How Do We Value Companies?

The output of the Zirra Valuation Process is by no means a company’s real valuation. What we do is estimate the real-time valuation, as if the company had a stock traded on the public market, taking into account market momentum and industry characteristics,  while excluding effects such as a tech bubble or PR and marketing campaigns.

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The valuation process involves both Intrinsic and Relative valuation algorithms. The Intrinsic data includes revenue and expense estimations, traffic trajectories, advertising campaigns measurements, investment history and velocity, based on aggregated sources.

In the Relative analysis, data is compared and benchmarked with a database of thousands of companies with correlation to stage, space, size and trajectory. This produces a preliminary set of company ratings and valuation metrics. For example, the algorithm concluded that teams of up to 3 co-founders, each specializing in his/her field of business, technology or marketing leads to growth, whereas teams of 4 or more co-founders carry a higher degree of risk. The machine learning algorithms track the growth of companies, arrive at conclusions independently and dynamically adapt for future analysis.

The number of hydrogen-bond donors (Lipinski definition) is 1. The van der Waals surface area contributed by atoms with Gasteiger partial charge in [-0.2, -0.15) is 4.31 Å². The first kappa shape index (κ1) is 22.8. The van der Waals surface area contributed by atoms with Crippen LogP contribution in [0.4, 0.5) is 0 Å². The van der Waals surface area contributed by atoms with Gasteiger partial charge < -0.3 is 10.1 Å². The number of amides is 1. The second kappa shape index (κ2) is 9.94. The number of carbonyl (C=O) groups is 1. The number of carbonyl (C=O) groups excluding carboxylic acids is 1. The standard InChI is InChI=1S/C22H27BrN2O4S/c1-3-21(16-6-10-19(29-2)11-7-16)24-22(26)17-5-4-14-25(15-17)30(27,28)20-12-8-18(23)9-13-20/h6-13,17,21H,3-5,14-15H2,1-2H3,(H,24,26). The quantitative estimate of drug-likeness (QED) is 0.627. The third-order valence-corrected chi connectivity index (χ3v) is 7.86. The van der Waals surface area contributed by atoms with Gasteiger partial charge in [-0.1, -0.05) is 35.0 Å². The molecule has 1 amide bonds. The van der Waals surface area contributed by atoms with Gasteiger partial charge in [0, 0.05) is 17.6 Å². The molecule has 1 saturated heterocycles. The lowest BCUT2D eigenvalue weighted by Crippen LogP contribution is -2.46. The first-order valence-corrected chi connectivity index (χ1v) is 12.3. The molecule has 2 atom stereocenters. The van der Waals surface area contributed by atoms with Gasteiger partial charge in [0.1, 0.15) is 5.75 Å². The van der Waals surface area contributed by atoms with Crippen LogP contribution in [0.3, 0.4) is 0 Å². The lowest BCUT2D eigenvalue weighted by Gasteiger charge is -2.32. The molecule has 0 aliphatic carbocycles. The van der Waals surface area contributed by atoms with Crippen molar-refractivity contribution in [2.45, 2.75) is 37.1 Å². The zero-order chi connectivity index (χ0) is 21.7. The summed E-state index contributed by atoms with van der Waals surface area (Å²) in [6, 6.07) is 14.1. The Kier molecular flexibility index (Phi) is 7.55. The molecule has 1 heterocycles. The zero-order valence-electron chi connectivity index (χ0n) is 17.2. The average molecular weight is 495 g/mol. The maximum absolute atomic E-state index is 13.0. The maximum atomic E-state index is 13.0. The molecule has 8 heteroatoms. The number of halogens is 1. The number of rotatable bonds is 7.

We then produce a map of competitors based on the data set, rated by the degree of direct competition, its size, threat, and proximity of the shared customer and partner base. Results are sent to relevant experts that comment on both quantitative analytics (scores and metrics) and qualitative analytics (risks, opportunities, competitors).

Where do we get the data from?

Data is extracted from 85 different data sources, regularly updated (daily to weekly). Sources include both open and licensed directories such as the company website, Bloomberg, Linkedin, SimilarWeb and Adwords; It can be “derived data” such as Glassdoor reviews, consumer reviews, sentiment analysis from open web articles; or other data points such as academic researches, stock indexes, and macro-economic parameters.

Companies With Significant Milestones in This Quarter’s list

Gett

Taxi ride-hailing app Gett is still Israel’s highest valued private tech company. The company’s status got even better this quarter, as the Israeli automotive ecosystem was upgraded with the acquisition of Mobileye by Intel for $15 billion and the decision by Intel to make Israel its automotive powerhouse. A little less than a year since the $300 million that car maker Volkswagen had put into Gett, there is still no sign of a significant cooperation between the two on a service or a product.

Still, Gett continues to grow in European markets such as Russia and the UK. Gett’s acquisition of Mountainview House Group in the UK gives them control over black cab brands Radio Taxis and Xeta as well as corporate transport platform One Transport. As a result of this acquisition Gett is the biggest taxi app in the UK, with over 11,500, taxis in London alone.

Gett claims to be the market leader in Europe in terms of volume of rides, revenues, and profits. Within Europe the service is currently live only in Russia and the UK, indicating much more room for growth and building on their market lead. Despite talk over five years ago of launching in France and Germany, Gett has not yet entered those markets.

In France, Uber has taken a leading role but met with serious resistance from Taxi drivers and from the French government. German companies MyTaxi and Taxi.eu lead in Germany, where Uber has run into issues and been forced to leave all but Berlin and Munich.